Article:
Nuclear Physics

Nuclear physics investigates the basic physical constituents of atomic nuclei. It attempts to understand the relationships between the particles that make up atoms, as well as their creation and decay. Nuclear physics not only continues to be a critical and vibrant branch of academic physical research, but has directly led to developments in medicine, national security and energy production. Nuclear physics knowledge is critical to applied science, as well, primarily in the field of nuclear engineering.

There is a range of educational and vocational paths that require knowledge of nuclear physics. Bachelor's degrees in nuclear engineering cover the basics of both theory and practice necessary to design technology to safely and efficiently handle nuclear processes. Advanced degrees, such as a Master of Engineering degree, are available for engineers looking to broaden their current knowledge base to include additional, specific technologies. Individuals interested in teaching at the postsecondary level or conducting advanced research in nuclear engineering can pursue a Ph.D.

This Basics course on Nuclear physics will give an introductory but still rigorous description of both experimental and theoretical aspects of the present understanding of nuclei and their interaction.

The first two years of these undergraduate programs are typically spent completing courses that cover the fundamentals of chemistry, physics, engineering sciences and advanced mathematics. The final years of enrollment focus on nuclear engineering, including reactor design, reactor theory, fluid and heat behavior, radiation measurement and reactor engineering. Substantial laboratory coursework is required, and students typically complete senior research or design projects. After completing the general science and mathematics courses students learn nuclear reactor design, engineering and theory.

This course explores elements of nuclear physics for engineering students. It covers basic properties of the nucleus and nuclear radiations; quantum mechanical calculations of deuteron bound-state wave function and energy; scattering cross section; transition probability per unit time and barrier transmission probability. It also covers binding energy and nuclear stability; interactions of charged particles, neutrons, and gamma rays with matter; radioactive decays; and energetics and general cross section behavior in nuclear reactions.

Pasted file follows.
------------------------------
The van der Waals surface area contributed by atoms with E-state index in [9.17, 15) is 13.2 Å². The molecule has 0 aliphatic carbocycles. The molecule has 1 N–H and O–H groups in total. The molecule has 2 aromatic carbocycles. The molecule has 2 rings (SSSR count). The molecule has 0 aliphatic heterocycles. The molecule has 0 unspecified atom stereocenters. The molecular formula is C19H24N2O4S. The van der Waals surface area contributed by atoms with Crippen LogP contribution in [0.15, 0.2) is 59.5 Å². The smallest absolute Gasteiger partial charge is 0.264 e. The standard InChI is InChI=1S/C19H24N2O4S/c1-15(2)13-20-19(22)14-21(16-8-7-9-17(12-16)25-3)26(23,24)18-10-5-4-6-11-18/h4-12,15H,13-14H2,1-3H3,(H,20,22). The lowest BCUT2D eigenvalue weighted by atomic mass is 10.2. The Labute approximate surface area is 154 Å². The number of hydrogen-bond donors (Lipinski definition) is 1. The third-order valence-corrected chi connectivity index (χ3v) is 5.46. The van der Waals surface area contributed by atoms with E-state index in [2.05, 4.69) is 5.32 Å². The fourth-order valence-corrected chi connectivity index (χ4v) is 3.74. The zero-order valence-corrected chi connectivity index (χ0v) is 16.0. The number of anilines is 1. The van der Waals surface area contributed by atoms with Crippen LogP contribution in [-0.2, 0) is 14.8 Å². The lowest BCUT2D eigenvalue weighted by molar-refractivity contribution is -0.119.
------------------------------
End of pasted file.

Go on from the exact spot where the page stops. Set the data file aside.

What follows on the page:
Career options

There are many different occupations that require knowledge about the functions of atomic nuclei. Bachelor's degree holders can seek employment as technicians in research laboratories or as entry-level engineers. Nuclear engineers are integral components of modern industry and national security. They may work in a wide range of vocations, such as designing or operating nuclear power plants, contributing to the safe handling of nuclear waste, developing new applications for radiation in the medical field or managing nuclear energy plants of navy ships. Individuals with master's degrees can pursue applied science positions. Those with a Ph.D. in Physics can work as researchers and postsecondary educators in nuclear physics. Review the articles below for more details about employment opportunities.

  • Nuclear Engineer
  • Radiation Physicist
  • Physics Teacher
  • Nuclear Technician

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